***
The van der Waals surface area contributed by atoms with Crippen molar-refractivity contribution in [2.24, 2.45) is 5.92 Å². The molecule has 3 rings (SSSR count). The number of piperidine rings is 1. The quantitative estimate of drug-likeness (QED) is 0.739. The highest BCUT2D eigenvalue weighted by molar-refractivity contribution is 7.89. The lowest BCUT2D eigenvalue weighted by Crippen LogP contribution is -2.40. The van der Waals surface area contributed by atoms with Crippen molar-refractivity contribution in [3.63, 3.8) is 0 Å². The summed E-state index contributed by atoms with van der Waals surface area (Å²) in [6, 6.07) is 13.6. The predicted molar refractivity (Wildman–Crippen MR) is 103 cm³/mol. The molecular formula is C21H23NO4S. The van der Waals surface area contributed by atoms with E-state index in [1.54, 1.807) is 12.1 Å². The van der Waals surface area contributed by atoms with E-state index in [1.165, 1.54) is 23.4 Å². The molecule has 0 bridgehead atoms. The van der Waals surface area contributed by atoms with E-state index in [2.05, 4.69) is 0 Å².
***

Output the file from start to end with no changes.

The van der Waals surface area contributed by atoms with Crippen molar-refractivity contribution in [2.24, 2.45) is 5.92 Å². The molecule has 3 rings (SSSR count). The number of piperidine rings is 1. The quantitative estimate of drug-likeness (QED) is 0.739. The highest BCUT2D eigenvalue weighted by molar-refractivity contribution is 7.89. The lowest BCUT2D eigenvalue weighted by Crippen LogP contribution is -2.40. The van der Waals surface area contributed by atoms with Crippen molar-refractivity contribution in [3.63, 3.8) is 0 Å². The summed E-state index contributed by atoms with van der Waals surface area (Å²) in [6, 6.07) is 13.6. The predicted molar refractivity (Wildman–Crippen MR) is 103 cm³/mol. The molecular formula is C21H23NO4S. The van der Waals surface area contributed by atoms with E-state index in [1.54, 1.807) is 12.1 Å². The van der Waals surface area contributed by atoms with E-state index in [1.165, 1.54) is 23.4 Å². The molecule has 0 bridgehead atoms. The van der Waals surface area contributed by atoms with E-state index in [2.05, 4.69) is 0 Å².